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“It was a great idea to get outside and play in front of a lot of people. You feel the energy. You feel the excitement,” Sabres goalie Ryan Miller said. “It builds some hype and you get to have that kind of football moment where there’s a lead up, people talk about it a lot before you play the game and people kind of make an event out of it rather just showing up in time for the drop of the puck. They are showing up tailgating, having some fun and it really picks up the energy and makes people feel good about hockey.”

It makes fans want to stay home and watch, too. NBC Sports has produced five of the six most-watched NHL regular-season games in the past 38 years, topped by the 4.5 million viewers for the 2011 game (there was no 2013 game because of the lockout).

If NBC and the NHL hit the jackpot and the weather turns the game into a 3-hour scene straight out of a Christmas skate at Rockefeller Center, buzz on Twitter and other forms of social media could push even casual viewers toward their TV sets.

“I think the word will get out in a different way than it could have even in 2008, which is remarkable to think how recent that was,” Flood said. “So we’re excited. We think (weather) is a big part of it. We just don’t need a blizzard because we’d like them to be able to make crisp passes, but at the same time have a little bit of that snow globe effect.”

For the whining out of some critics, the chilly Super Bowl still won’t measure to some of the NFL’s classic nailbiters _ or, is it frostbiters _ that helped put the league on the map.

The NFL last year listed its 10 coldest games, and, odds are, the first weekend at MetLife Stadium will seem like summer in Miami compared to the minus-6 degrees at Arrowhead Stadium for a Chiefs-Colts playoff game on Jan. 7, 1996. Or a wind chill of minus-59 degrees for the Jan. 10, 1982 AFC championship game between San Diego and Cincinnati.

Of course, no bone chiller has yet to top to the Ice Bowl, the 1967 NFL Championship Game between Dallas and Green Bay played on December 31, 1967 that clocked in at minus-13 degrees with a wind chill of minus-48.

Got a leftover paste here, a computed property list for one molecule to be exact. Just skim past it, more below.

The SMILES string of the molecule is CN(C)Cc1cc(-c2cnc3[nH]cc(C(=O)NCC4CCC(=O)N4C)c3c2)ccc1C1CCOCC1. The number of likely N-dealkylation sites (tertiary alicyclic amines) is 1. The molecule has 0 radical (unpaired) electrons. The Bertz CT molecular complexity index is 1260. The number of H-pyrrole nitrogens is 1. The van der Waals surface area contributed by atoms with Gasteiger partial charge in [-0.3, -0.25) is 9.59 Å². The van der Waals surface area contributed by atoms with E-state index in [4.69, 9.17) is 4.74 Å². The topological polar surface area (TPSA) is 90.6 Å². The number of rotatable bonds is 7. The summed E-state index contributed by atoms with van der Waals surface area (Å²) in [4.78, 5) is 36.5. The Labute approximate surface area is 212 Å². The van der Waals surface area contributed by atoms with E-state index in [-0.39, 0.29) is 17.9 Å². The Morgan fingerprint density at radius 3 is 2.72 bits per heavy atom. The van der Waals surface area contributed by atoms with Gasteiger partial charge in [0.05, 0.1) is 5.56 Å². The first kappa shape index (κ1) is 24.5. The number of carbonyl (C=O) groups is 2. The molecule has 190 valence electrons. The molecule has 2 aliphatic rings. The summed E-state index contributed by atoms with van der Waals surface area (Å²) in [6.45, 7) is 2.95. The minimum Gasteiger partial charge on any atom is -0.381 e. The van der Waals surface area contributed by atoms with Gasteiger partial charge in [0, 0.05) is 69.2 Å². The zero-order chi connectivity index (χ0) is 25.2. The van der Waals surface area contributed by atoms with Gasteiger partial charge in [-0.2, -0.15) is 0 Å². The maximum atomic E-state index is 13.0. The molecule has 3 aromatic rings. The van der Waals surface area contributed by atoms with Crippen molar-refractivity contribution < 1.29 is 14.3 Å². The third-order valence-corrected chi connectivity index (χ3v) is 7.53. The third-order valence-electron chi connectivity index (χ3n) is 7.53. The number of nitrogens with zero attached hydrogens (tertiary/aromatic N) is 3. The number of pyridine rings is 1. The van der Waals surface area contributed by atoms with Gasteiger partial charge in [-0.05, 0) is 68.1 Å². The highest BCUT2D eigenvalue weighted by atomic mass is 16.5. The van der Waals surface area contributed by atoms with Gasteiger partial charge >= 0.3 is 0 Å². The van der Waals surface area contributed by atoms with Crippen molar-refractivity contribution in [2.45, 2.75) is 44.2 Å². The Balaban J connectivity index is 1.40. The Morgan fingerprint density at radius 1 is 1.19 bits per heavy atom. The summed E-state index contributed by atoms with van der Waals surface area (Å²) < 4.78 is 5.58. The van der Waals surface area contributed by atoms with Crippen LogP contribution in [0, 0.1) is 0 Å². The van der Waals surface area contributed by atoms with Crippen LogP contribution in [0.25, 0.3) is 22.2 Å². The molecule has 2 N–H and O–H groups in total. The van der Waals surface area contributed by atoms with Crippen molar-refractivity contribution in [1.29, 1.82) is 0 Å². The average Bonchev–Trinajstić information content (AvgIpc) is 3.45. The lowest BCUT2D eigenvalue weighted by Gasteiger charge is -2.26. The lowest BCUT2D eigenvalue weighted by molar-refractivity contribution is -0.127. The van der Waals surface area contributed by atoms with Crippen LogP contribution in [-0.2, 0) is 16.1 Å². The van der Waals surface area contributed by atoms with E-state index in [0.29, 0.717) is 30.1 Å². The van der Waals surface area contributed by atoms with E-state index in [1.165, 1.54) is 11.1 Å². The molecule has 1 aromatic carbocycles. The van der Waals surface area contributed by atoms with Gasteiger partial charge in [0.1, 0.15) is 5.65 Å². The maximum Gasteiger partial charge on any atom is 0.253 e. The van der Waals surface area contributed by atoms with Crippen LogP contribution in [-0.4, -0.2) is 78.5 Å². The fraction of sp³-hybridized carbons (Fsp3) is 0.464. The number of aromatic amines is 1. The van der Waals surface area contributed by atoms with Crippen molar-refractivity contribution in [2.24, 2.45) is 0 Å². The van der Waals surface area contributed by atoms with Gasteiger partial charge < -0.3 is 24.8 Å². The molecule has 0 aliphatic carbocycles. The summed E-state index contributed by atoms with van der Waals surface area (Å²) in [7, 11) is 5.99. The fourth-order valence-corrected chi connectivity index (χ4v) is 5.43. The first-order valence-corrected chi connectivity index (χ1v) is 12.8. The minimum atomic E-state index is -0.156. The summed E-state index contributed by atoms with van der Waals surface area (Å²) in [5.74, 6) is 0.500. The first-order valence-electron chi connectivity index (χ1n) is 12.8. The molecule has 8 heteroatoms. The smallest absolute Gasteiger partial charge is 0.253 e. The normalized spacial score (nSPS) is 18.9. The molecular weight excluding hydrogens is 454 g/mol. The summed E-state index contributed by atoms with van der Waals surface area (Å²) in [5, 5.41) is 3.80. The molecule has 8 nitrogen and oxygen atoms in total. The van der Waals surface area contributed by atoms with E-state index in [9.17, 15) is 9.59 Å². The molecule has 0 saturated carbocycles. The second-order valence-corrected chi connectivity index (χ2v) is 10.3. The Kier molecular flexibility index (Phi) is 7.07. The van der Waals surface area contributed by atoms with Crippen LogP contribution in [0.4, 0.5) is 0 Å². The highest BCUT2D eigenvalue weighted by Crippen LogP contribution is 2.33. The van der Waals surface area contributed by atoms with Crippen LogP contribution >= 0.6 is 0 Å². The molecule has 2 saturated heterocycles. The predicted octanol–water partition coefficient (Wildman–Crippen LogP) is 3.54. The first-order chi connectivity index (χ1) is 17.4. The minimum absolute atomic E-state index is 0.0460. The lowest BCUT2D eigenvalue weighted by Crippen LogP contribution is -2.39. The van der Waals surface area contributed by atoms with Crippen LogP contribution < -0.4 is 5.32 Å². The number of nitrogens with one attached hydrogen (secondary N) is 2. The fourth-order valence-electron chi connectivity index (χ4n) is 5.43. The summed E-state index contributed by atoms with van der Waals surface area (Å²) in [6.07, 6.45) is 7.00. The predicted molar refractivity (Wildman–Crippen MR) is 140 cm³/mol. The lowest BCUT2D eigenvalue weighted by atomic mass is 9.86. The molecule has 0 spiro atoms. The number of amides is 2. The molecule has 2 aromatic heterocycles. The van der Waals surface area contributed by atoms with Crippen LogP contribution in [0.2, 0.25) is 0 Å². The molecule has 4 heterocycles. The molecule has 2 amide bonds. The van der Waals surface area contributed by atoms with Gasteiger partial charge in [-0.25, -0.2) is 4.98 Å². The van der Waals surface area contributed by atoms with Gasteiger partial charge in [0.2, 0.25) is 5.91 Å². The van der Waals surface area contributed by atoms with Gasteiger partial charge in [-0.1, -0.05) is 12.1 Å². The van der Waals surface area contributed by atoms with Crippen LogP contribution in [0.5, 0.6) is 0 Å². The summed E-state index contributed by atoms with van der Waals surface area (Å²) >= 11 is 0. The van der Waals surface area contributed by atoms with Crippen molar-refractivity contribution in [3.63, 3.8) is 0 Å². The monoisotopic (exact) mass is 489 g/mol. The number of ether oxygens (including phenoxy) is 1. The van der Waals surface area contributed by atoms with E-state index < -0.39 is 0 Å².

The forecast that day had called for temperatures in the 20s.

“The operator said, `It’s 7:30 a.m. and 19-below,’” former Cowboys linebacker Lee Roy Jordan told The AP in a 2003 interview. “I got up out of bed, looked out the window and saw 40 other guys starting out in disbelief.”

Some Packers had trouble starting their cars and had to hitch a ride to the game. The doors at the Cowboys’ hotel were frozen shut and had to be kicked in.

When the grounds crew rolled up the tarpaulin, a layer of condensation had formed underneath and, with 40 mph wind, the field promptly froze like an ice rink.

Bart Starr, the Packers’ quarterback during the Ice Bowl game, said it’s a mental adjustment to a cold game

“I don’t want this to sound trite, because it’s not _ it’s attitude,” Starr said in 2008. “It’s a mental thing and you, an individual, regardless of what’s coached to you, you have to put it out of your mind and focus on what the purpose and what your objectives are.

“You have to push it away.”

The Seattle Seahawks sure seemed cozy in chilly New York when they thumped the New York Giants 23-0 earlier Dec. 15 at MetLife. Should they return to New Jersey this season, it would be for the Super Bowl.

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